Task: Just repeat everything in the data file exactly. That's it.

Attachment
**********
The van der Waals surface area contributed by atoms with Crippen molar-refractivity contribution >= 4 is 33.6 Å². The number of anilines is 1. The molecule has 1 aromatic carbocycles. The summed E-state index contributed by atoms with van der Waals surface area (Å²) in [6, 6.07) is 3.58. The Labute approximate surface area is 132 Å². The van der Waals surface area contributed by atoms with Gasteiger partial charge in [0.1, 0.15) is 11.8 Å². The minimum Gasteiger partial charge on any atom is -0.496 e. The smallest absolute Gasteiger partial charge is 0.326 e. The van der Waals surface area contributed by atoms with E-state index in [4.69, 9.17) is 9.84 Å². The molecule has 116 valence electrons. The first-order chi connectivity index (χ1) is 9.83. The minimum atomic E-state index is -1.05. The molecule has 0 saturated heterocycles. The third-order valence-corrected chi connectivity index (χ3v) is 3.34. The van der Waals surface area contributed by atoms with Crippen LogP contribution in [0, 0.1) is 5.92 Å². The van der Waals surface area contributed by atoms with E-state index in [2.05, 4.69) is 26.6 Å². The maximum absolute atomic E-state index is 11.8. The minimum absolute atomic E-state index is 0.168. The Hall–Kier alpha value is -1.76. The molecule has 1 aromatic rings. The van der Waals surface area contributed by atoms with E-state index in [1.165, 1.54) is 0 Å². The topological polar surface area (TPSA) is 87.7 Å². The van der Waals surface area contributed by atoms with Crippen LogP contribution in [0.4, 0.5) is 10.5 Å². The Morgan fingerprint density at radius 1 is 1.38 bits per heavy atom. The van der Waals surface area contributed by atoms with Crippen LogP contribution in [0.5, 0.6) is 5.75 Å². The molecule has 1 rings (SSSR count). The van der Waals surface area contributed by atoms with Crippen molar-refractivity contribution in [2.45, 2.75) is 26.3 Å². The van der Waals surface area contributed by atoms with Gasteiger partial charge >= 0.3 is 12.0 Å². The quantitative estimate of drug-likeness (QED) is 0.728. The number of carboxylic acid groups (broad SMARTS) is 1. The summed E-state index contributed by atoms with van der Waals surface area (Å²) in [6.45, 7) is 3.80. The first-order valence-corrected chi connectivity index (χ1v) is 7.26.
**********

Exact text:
The van der Waals surface area contributed by atoms with Crippen molar-refractivity contribution >= 4 is 33.6 Å². The number of anilines is 1. The molecule has 1 aromatic carbocycles. The summed E-state index contributed by atoms with van der Waals surface area (Å²) in [6, 6.07) is 3.58. The Labute approximate surface area is 132 Å². The van der Waals surface area contributed by atoms with Gasteiger partial charge in [0.1, 0.15) is 11.8 Å². The minimum Gasteiger partial charge on any atom is -0.496 e. The smallest absolute Gasteiger partial charge is 0.326 e. The van der Waals surface area contributed by atoms with E-state index in [4.69, 9.17) is 9.84 Å². The molecule has 116 valence electrons. The first-order chi connectivity index (χ1) is 9.83. The minimum atomic E-state index is -1.05. The molecule has 0 saturated heterocycles. The third-order valence-corrected chi connectivity index (χ3v) is 3.34. The van der Waals surface area contributed by atoms with Crippen LogP contribution in [0, 0.1) is 5.92 Å². The van der Waals surface area contributed by atoms with E-state index in [2.05, 4.69) is 26.6 Å². The maximum absolute atomic E-state index is 11.8. The minimum absolute atomic E-state index is 0.168. The Hall–Kier alpha value is -1.76. The molecule has 1 aromatic rings. The van der Waals surface area contributed by atoms with E-state index in [1.165, 1.54) is 0 Å². The topological polar surface area (TPSA) is 87.7 Å². The van der Waals surface area contributed by atoms with Crippen LogP contribution in [0.4, 0.5) is 10.5 Å². The Morgan fingerprint density at radius 1 is 1.38 bits per heavy atom. The van der Waals surface area contributed by atoms with Crippen LogP contribution in [0.5, 0.6) is 5.75 Å². The molecule has 1 rings (SSSR count). The van der Waals surface area contributed by atoms with Crippen molar-refractivity contribution in [2.45, 2.75) is 26.3 Å². The van der Waals surface area contributed by atoms with Gasteiger partial charge >= 0.3 is 12.0 Å². The quantitative estimate of drug-likeness (QED) is 0.728. The number of carboxylic acid groups (broad SMARTS) is 1. The summed E-state index contributed by atoms with van der Waals surface area (Å²) in [6.45, 7) is 3.80. The first-order valence-corrected chi connectivity index (χ1v) is 7.26.